Guest writer Neil McNally examines the anatomy of the 'Everything or Nothing' promotional trailer
For 007 fans in the United States, one of the joys of BBC America's "Fleming: The Man Who Would Be Bond" has been the great Bond centric programming that has come along with it. There's been everything from movie marathons to "blink and you'll miss it" showings of the definitive and wide ranging documentary "Everything or Nothing: The Untold Story of 007." It's a documentary so well done, that naturally you'd expect nothing less from the trailer. So, without further ado, let's suit up for our next mission.
In its opening moments, with a slight hint of the 007 theme and a classic shot of Sean Connery you know you've come to the right place. In succession we hear passionate comments from Daniel Craig and Ian Fleming Biographer John Pearson. If that weren't enough, the ethereal recorded voice of Ian Fleming himself chimes in with "People like to read about heroes." It's a nice moment that lends an initial air of authenticity to the proceedings, and shows the casual viewer Fleming as a real person and not just as a brand name.
They say cutting on movement is essential in film editing; a technique embraced by early Bond film editor, Peter Hunt. If that's the case then these editors excel at their craft. With the "007 Theme" blasting away, this trailer is a non-stop, heart pounding journey through the history of James Bond. One image fluidly leads to the next, and to the next, as quick hits of the series' key players fly by at breakneck speed. Broccoli, Saltzman, Connery, Moore, Dalton, Craig, and even Lazenby! Everyone is given their just due in this wild race of a trailer that piles on the anticipation and tension with every passing second.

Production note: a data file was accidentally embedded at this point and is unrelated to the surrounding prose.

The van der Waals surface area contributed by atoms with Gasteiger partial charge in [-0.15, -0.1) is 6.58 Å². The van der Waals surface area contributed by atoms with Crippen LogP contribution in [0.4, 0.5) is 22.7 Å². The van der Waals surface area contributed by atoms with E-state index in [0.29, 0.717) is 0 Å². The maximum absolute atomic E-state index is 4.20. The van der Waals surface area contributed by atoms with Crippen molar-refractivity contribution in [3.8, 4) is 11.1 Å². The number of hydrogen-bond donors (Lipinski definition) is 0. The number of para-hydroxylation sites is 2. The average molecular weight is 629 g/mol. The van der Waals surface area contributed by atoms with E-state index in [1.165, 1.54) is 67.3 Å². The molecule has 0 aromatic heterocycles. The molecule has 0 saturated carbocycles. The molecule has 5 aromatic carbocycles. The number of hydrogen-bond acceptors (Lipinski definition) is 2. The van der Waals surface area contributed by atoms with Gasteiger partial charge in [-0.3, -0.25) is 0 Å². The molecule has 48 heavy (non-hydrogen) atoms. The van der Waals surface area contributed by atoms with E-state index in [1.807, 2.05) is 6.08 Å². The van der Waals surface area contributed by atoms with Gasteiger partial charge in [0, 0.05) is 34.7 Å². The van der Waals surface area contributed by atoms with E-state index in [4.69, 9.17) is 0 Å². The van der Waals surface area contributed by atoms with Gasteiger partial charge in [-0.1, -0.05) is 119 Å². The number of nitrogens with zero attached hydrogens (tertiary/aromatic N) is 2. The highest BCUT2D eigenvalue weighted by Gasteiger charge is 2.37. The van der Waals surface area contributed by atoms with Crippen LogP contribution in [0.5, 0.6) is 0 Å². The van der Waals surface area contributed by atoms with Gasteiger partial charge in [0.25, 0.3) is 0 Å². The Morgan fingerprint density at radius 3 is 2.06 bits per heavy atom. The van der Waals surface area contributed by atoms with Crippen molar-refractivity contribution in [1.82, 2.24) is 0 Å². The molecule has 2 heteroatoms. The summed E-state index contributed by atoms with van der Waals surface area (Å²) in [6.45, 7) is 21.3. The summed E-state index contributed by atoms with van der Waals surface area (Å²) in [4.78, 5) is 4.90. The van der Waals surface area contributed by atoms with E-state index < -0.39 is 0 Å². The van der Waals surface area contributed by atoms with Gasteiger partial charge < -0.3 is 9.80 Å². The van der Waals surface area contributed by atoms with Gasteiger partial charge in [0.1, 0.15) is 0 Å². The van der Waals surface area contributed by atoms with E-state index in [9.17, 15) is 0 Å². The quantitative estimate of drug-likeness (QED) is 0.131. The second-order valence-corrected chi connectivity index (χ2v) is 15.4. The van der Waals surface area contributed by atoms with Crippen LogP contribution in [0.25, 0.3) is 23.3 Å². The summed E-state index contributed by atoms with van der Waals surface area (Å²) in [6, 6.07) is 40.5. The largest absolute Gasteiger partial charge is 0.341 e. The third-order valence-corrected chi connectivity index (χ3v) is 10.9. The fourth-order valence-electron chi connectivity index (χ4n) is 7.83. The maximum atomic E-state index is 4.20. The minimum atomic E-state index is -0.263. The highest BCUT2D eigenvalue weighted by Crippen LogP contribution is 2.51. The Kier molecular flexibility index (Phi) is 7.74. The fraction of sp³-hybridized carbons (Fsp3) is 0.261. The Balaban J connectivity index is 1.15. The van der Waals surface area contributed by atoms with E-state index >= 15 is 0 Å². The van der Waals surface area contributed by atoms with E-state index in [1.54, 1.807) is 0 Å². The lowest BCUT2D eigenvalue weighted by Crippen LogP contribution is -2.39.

The viewer also gets brief hints of the many business and legal issues that have plagued the 007 team over the years. It's a nice touch that grounds the trailer in reality, and most likely will lead those unfamiliar with the franchise's history wanting to know more. It just goes to prove that it hasn't always been fun and games for 007, in our world and his.
Ultimately, what stands out is the level of care and attention that the filmmakers give to this trailer. It's not quickly thrown together and is as well thought out and planned as the movie it's advertising. Everything from the pacing, to the art direction, to the interview subjects scream, "This is a documentary you want to see!" In many ways this is the Bond trailer to end all Bond trailers, and was a perfect gift for fans in the series' anniversary year.
You'll have to pardon the pun, but in a world of lackluster film trailers "Nobody Does it Better" than 007.
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